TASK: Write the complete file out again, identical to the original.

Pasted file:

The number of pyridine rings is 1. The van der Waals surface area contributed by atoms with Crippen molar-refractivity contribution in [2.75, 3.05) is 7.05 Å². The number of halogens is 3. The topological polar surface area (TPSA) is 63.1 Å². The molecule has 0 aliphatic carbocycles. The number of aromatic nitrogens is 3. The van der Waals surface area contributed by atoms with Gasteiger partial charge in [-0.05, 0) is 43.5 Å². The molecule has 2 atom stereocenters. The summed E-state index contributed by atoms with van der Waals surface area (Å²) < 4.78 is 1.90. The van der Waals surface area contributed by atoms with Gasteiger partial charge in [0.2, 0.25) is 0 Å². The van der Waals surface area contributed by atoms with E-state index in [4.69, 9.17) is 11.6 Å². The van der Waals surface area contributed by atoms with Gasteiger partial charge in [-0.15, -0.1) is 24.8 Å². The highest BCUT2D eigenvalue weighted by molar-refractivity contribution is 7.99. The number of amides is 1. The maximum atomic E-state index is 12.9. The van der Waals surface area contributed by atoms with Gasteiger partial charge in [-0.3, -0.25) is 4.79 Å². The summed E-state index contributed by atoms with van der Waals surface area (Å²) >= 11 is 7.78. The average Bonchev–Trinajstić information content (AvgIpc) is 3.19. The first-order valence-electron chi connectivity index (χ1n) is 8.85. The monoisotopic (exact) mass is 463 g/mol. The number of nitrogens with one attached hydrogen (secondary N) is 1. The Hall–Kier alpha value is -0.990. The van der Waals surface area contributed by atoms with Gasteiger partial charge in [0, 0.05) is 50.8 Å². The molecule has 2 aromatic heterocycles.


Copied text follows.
The number of pyridine rings is 1. The van der Waals surface area contributed by atoms with Crippen molar-refractivity contribution in [2.75, 3.05) is 7.05 Å². The number of halogens is 3. The topological polar surface area (TPSA) is 63.1 Å². The molecule has 0 aliphatic carbocycles. The number of aromatic nitrogens is 3. The van der Waals surface area contributed by atoms with Gasteiger partial charge in [-0.05, 0) is 43.5 Å². The molecule has 2 atom stereocenters. The summed E-state index contributed by atoms with van der Waals surface area (Å²) < 4.78 is 1.90. The van der Waals surface area contributed by atoms with Gasteiger partial charge in [0.2, 0.25) is 0 Å². The van der Waals surface area contributed by atoms with E-state index in [4.69, 9.17) is 11.6 Å². The van der Waals surface area contributed by atoms with Gasteiger partial charge in [-0.15, -0.1) is 24.8 Å². The highest BCUT2D eigenvalue weighted by molar-refractivity contribution is 7.99. The number of amides is 1. The maximum atomic E-state index is 12.9. The van der Waals surface area contributed by atoms with Gasteiger partial charge in [-0.3, -0.25) is 4.79 Å². The summed E-state index contributed by atoms with van der Waals surface area (Å²) >= 11 is 7.78. The average Bonchev–Trinajstić information content (AvgIpc) is 3.19. The first-order valence-electron chi connectivity index (χ1n) is 8.85. The monoisotopic (exact) mass is 463 g/mol. The number of nitrogens with one attached hydrogen (secondary N) is 1. The Hall–Kier alpha value is -0.990. The van der Waals surface area contributed by atoms with Gasteiger partial charge in [0, 0.05) is 50.8 Å². The molecule has 2 aromatic heterocycles.